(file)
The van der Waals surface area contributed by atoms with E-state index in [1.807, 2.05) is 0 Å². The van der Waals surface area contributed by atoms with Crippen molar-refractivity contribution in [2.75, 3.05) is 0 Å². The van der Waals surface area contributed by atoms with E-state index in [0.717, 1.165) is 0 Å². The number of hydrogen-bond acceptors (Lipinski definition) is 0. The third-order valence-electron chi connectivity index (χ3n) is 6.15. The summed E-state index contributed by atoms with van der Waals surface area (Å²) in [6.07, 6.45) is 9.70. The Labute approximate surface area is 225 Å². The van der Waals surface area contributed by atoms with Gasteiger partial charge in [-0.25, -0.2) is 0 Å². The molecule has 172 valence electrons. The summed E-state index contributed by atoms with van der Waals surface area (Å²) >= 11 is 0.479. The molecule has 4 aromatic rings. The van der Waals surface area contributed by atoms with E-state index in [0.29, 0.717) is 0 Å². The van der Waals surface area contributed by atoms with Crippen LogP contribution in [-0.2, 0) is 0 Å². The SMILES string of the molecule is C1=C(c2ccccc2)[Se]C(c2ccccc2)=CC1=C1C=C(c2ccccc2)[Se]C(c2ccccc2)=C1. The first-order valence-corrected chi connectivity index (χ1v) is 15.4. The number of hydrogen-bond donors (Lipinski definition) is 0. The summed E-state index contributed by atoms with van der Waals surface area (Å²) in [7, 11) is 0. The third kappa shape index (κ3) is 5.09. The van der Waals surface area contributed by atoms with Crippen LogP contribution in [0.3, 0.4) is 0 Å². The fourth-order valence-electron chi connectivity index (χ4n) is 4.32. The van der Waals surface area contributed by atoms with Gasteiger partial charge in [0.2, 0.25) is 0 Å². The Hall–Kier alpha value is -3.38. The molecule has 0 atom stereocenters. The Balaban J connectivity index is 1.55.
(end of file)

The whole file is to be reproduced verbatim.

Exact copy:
The van der Waals surface area contributed by atoms with E-state index in [1.807, 2.05) is 0 Å². The van der Waals surface area contributed by atoms with Crippen molar-refractivity contribution in [2.75, 3.05) is 0 Å². The van der Waals surface area contributed by atoms with E-state index in [0.717, 1.165) is 0 Å². The number of hydrogen-bond acceptors (Lipinski definition) is 0. The third-order valence-electron chi connectivity index (χ3n) is 6.15. The summed E-state index contributed by atoms with van der Waals surface area (Å²) in [6.07, 6.45) is 9.70. The Labute approximate surface area is 225 Å². The van der Waals surface area contributed by atoms with Gasteiger partial charge in [-0.25, -0.2) is 0 Å². The molecule has 172 valence electrons. The summed E-state index contributed by atoms with van der Waals surface area (Å²) >= 11 is 0.479. The molecule has 4 aromatic rings. The van der Waals surface area contributed by atoms with E-state index in [0.29, 0.717) is 0 Å². The van der Waals surface area contributed by atoms with Crippen LogP contribution in [-0.2, 0) is 0 Å². The SMILES string of the molecule is C1=C(c2ccccc2)[Se]C(c2ccccc2)=CC1=C1C=C(c2ccccc2)[Se]C(c2ccccc2)=C1. The first-order valence-corrected chi connectivity index (χ1v) is 15.4. The number of hydrogen-bond donors (Lipinski definition) is 0. The summed E-state index contributed by atoms with van der Waals surface area (Å²) in [7, 11) is 0. The third kappa shape index (κ3) is 5.09. The van der Waals surface area contributed by atoms with Crippen LogP contribution in [0.3, 0.4) is 0 Å². The fourth-order valence-electron chi connectivity index (χ4n) is 4.32. The van der Waals surface area contributed by atoms with Gasteiger partial charge in [0.2, 0.25) is 0 Å². The Hall–Kier alpha value is -3.38. The molecule has 0 atom stereocenters. The Balaban J connectivity index is 1.55.